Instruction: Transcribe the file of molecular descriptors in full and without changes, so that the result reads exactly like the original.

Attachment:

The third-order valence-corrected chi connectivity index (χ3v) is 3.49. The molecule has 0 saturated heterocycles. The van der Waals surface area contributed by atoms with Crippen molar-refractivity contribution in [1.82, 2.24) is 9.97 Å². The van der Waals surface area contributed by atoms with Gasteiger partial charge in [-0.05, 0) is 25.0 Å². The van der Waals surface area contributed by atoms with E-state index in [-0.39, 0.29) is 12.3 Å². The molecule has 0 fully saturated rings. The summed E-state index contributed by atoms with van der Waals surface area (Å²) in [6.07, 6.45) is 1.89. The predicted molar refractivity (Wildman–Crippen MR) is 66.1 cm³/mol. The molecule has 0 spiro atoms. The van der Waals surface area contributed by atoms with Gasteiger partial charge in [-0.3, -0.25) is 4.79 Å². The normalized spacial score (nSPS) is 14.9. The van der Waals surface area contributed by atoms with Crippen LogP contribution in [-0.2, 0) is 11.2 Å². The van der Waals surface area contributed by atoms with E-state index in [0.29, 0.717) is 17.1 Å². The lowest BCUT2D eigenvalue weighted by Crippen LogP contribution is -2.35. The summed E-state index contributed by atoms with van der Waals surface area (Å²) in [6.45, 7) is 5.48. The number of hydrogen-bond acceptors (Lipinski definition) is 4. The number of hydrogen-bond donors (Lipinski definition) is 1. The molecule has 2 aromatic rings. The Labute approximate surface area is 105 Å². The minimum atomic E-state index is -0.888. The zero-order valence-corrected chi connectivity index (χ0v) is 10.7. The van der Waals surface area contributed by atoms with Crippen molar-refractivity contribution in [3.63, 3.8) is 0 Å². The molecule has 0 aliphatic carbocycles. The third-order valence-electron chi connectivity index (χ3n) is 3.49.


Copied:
The third-order valence-corrected chi connectivity index (χ3v) is 3.49. The molecule has 0 saturated heterocycles. The van der Waals surface area contributed by atoms with Crippen molar-refractivity contribution in [1.82, 2.24) is 9.97 Å². The van der Waals surface area contributed by atoms with Gasteiger partial charge in [-0.05, 0) is 25.0 Å². The van der Waals surface area contributed by atoms with E-state index in [-0.39, 0.29) is 12.3 Å². The molecule has 0 fully saturated rings. The summed E-state index contributed by atoms with van der Waals surface area (Å²) in [6.07, 6.45) is 1.89. The predicted molar refractivity (Wildman–Crippen MR) is 66.1 cm³/mol. The molecule has 0 spiro atoms. The van der Waals surface area contributed by atoms with Gasteiger partial charge in [-0.3, -0.25) is 4.79 Å². The normalized spacial score (nSPS) is 14.9. The van der Waals surface area contributed by atoms with Crippen LogP contribution in [-0.2, 0) is 11.2 Å². The van der Waals surface area contributed by atoms with E-state index in [0.29, 0.717) is 17.1 Å². The lowest BCUT2D eigenvalue weighted by Crippen LogP contribution is -2.35. The summed E-state index contributed by atoms with van der Waals surface area (Å²) in [6.45, 7) is 5.48. The number of hydrogen-bond acceptors (Lipinski definition) is 4. The number of hydrogen-bond donors (Lipinski definition) is 1. The molecule has 2 aromatic rings. The Labute approximate surface area is 105 Å². The minimum atomic E-state index is -0.888. The zero-order valence-corrected chi connectivity index (χ0v) is 10.7. The van der Waals surface area contributed by atoms with Crippen molar-refractivity contribution in [3.63, 3.8) is 0 Å². The molecule has 0 aliphatic carbocycles. The third-order valence-electron chi connectivity index (χ3n) is 3.49.